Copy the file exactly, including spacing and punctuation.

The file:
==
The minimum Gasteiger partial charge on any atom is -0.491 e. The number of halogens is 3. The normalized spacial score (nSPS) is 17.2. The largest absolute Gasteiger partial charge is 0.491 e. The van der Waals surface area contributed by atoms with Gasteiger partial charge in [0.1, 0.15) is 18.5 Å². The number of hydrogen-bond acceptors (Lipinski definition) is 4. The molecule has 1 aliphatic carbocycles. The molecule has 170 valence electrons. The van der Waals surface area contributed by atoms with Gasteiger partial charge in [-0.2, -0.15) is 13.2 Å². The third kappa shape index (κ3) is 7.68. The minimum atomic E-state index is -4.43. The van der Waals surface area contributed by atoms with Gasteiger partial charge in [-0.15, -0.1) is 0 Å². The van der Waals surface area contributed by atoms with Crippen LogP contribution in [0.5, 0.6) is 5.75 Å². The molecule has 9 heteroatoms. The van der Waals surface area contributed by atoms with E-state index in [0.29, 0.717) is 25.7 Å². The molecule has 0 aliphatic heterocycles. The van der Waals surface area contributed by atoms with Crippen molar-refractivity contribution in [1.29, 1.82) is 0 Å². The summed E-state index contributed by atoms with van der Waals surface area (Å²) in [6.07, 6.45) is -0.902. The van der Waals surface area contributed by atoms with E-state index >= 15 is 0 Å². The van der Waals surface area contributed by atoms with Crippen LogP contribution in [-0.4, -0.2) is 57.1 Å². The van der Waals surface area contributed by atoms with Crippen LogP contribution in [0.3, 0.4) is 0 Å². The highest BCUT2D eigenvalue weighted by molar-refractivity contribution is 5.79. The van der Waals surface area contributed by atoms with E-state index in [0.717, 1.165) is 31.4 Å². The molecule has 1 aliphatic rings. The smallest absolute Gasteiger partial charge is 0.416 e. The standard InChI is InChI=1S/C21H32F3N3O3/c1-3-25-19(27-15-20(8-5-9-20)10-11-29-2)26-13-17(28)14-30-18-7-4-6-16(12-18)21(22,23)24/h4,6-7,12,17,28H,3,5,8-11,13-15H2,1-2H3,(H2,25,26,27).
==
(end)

The minimum Gasteiger partial charge on any atom is -0.491 e. The number of halogens is 3. The normalized spacial score (nSPS) is 17.2. The largest absolute Gasteiger partial charge is 0.491 e. The van der Waals surface area contributed by atoms with Gasteiger partial charge in [0.1, 0.15) is 18.5 Å². The number of hydrogen-bond acceptors (Lipinski definition) is 4. The molecule has 1 aliphatic carbocycles. The molecule has 170 valence electrons. The van der Waals surface area contributed by atoms with Gasteiger partial charge in [-0.2, -0.15) is 13.2 Å². The third kappa shape index (κ3) is 7.68. The minimum atomic E-state index is -4.43. The van der Waals surface area contributed by atoms with Gasteiger partial charge in [-0.15, -0.1) is 0 Å². The van der Waals surface area contributed by atoms with Crippen LogP contribution in [0.5, 0.6) is 5.75 Å². The molecule has 9 heteroatoms. The van der Waals surface area contributed by atoms with E-state index in [0.29, 0.717) is 25.7 Å². The molecule has 0 aliphatic heterocycles. The van der Waals surface area contributed by atoms with Crippen molar-refractivity contribution in [1.29, 1.82) is 0 Å². The summed E-state index contributed by atoms with van der Waals surface area (Å²) in [6.07, 6.45) is -0.902. The van der Waals surface area contributed by atoms with E-state index >= 15 is 0 Å². The van der Waals surface area contributed by atoms with Crippen LogP contribution in [-0.4, -0.2) is 57.1 Å². The van der Waals surface area contributed by atoms with Crippen LogP contribution in [0.3, 0.4) is 0 Å². The highest BCUT2D eigenvalue weighted by molar-refractivity contribution is 5.79. The van der Waals surface area contributed by atoms with E-state index in [0.717, 1.165) is 31.4 Å². The molecule has 1 aliphatic rings. The smallest absolute Gasteiger partial charge is 0.416 e. The standard InChI is InChI=1S/C21H32F3N3O3/c1-3-25-19(27-15-20(8-5-9-20)10-11-29-2)26-13-17(28)14-30-18-7-4-6-16(12-18)21(22,23)24/h4,6-7,12,17,28H,3,5,8-11,13-15H2,1-2H3,(H2,25,26,27).